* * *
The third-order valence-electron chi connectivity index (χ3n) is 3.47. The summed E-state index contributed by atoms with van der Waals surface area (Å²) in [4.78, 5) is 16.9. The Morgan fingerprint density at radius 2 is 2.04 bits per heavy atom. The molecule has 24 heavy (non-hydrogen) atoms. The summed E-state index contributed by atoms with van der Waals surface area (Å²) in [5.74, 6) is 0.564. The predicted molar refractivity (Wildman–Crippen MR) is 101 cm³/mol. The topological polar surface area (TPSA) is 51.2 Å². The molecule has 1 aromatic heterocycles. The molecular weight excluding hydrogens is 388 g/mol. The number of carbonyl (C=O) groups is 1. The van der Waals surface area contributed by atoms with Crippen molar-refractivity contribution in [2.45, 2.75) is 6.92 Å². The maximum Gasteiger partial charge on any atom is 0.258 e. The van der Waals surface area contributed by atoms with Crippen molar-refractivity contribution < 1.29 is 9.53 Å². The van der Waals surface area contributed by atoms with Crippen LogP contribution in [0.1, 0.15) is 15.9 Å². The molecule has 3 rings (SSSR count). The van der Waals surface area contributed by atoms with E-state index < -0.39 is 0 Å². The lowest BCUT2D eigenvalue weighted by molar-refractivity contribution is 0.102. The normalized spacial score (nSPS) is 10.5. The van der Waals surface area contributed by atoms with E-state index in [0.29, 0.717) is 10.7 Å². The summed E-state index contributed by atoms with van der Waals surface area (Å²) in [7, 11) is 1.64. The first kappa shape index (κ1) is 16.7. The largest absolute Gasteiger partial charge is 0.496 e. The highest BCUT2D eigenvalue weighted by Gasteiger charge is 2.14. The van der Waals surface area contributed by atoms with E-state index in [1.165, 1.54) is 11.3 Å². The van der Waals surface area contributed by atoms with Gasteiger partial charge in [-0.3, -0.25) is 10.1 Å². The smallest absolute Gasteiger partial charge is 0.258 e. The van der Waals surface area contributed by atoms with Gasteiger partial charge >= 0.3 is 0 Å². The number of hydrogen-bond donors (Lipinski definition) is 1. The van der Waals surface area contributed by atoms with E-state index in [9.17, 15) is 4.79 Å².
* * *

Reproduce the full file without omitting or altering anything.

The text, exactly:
The third-order valence-electron chi connectivity index (χ3n) is 3.47. The summed E-state index contributed by atoms with van der Waals surface area (Å²) in [4.78, 5) is 16.9. The Morgan fingerprint density at radius 2 is 2.04 bits per heavy atom. The molecule has 24 heavy (non-hydrogen) atoms. The summed E-state index contributed by atoms with van der Waals surface area (Å²) in [5.74, 6) is 0.564. The predicted molar refractivity (Wildman–Crippen MR) is 101 cm³/mol. The topological polar surface area (TPSA) is 51.2 Å². The molecule has 1 aromatic heterocycles. The molecular weight excluding hydrogens is 388 g/mol. The number of carbonyl (C=O) groups is 1. The van der Waals surface area contributed by atoms with Crippen molar-refractivity contribution in [2.45, 2.75) is 6.92 Å². The maximum Gasteiger partial charge on any atom is 0.258 e. The van der Waals surface area contributed by atoms with Crippen molar-refractivity contribution < 1.29 is 9.53 Å². The van der Waals surface area contributed by atoms with Crippen LogP contribution in [0.1, 0.15) is 15.9 Å². The molecule has 3 rings (SSSR count). The van der Waals surface area contributed by atoms with E-state index < -0.39 is 0 Å². The lowest BCUT2D eigenvalue weighted by molar-refractivity contribution is 0.102. The normalized spacial score (nSPS) is 10.5. The van der Waals surface area contributed by atoms with E-state index in [0.29, 0.717) is 10.7 Å². The summed E-state index contributed by atoms with van der Waals surface area (Å²) in [7, 11) is 1.64. The first kappa shape index (κ1) is 16.7. The largest absolute Gasteiger partial charge is 0.496 e. The highest BCUT2D eigenvalue weighted by Gasteiger charge is 2.14. The van der Waals surface area contributed by atoms with E-state index in [1.165, 1.54) is 11.3 Å². The van der Waals surface area contributed by atoms with Gasteiger partial charge in [-0.3, -0.25) is 10.1 Å². The smallest absolute Gasteiger partial charge is 0.258 e. The van der Waals surface area contributed by atoms with Gasteiger partial charge >= 0.3 is 0 Å². The number of hydrogen-bond donors (Lipinski definition) is 1. The van der Waals surface area contributed by atoms with E-state index in [9.17, 15) is 4.79 Å².